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Research Aims to Boost Pertussis Control

M. J. Friedrich
JAMA. 2011;306(1):27-29. doi:10.1001/jama.2011.888.
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Before the availability of the pertussis vaccine, more than 270 000 cases and 10 000 deaths were reported annually in the United States. Mass immunization programs begun around the world in the 1940s almost eradicated childhood cases of the disease by the 1970s.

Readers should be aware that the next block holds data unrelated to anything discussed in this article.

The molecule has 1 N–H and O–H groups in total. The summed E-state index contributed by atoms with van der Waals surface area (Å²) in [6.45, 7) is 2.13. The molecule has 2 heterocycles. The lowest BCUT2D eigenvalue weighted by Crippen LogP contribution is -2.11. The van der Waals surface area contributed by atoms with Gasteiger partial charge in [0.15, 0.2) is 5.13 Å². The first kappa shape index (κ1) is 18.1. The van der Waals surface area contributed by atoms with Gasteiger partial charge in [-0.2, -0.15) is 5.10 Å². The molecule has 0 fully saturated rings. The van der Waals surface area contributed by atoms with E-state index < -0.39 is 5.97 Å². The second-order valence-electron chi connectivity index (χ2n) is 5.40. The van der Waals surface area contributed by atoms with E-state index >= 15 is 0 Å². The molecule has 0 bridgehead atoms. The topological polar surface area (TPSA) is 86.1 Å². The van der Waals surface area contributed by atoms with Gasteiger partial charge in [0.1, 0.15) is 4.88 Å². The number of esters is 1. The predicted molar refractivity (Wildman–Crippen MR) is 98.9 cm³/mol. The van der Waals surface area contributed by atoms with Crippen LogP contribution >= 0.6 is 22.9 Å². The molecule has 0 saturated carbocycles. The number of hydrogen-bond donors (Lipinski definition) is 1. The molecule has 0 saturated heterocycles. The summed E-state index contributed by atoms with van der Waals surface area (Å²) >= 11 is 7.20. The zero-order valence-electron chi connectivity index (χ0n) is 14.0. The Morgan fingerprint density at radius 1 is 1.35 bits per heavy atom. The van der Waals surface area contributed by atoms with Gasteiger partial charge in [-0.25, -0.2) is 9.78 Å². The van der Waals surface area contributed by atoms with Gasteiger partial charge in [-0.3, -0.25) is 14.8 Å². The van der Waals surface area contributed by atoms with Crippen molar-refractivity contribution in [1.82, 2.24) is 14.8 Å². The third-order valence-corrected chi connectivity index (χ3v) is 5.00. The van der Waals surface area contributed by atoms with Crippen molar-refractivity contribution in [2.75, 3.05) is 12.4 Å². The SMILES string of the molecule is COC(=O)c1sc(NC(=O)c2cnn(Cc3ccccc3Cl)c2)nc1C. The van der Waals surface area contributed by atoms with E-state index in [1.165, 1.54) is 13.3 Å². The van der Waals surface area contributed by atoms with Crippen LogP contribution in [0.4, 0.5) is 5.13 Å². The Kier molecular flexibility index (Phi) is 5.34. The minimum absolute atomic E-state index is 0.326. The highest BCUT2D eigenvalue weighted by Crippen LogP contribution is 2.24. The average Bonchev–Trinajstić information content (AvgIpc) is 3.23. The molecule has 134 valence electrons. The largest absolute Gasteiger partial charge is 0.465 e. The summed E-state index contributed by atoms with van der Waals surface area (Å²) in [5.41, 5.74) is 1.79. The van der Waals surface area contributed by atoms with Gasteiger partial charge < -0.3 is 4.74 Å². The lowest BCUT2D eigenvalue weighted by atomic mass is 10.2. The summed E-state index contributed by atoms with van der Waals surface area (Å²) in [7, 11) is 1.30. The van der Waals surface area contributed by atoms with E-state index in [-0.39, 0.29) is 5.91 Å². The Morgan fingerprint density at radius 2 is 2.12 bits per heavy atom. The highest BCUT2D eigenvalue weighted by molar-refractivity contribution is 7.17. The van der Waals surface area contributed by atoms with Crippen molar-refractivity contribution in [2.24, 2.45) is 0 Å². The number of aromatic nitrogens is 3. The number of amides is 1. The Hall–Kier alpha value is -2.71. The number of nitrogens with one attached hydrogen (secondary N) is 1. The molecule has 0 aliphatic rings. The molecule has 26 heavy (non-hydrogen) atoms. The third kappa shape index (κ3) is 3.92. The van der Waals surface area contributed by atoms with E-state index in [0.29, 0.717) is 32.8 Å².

Yet in the last 2 decades, the number of cases of pertussis, or whooping cough, has been increasing in countries with high vaccination rates, particularly among 10- to 19-year-olds and infants younger than 5 months. Pertussis cases peak every 3 to 5 years, and the United States and other countries are in the midst of another upswing. According to the US Centers for Disease Control and Prevention (CDC), more than 21 000 cases were reported in 2010, the highest number since the 1950s.

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A resurgence of pertussis in countries with high vaccination rates, particularly among infants younger than 5 months and 10- to 19-year-olds, is not well understood.



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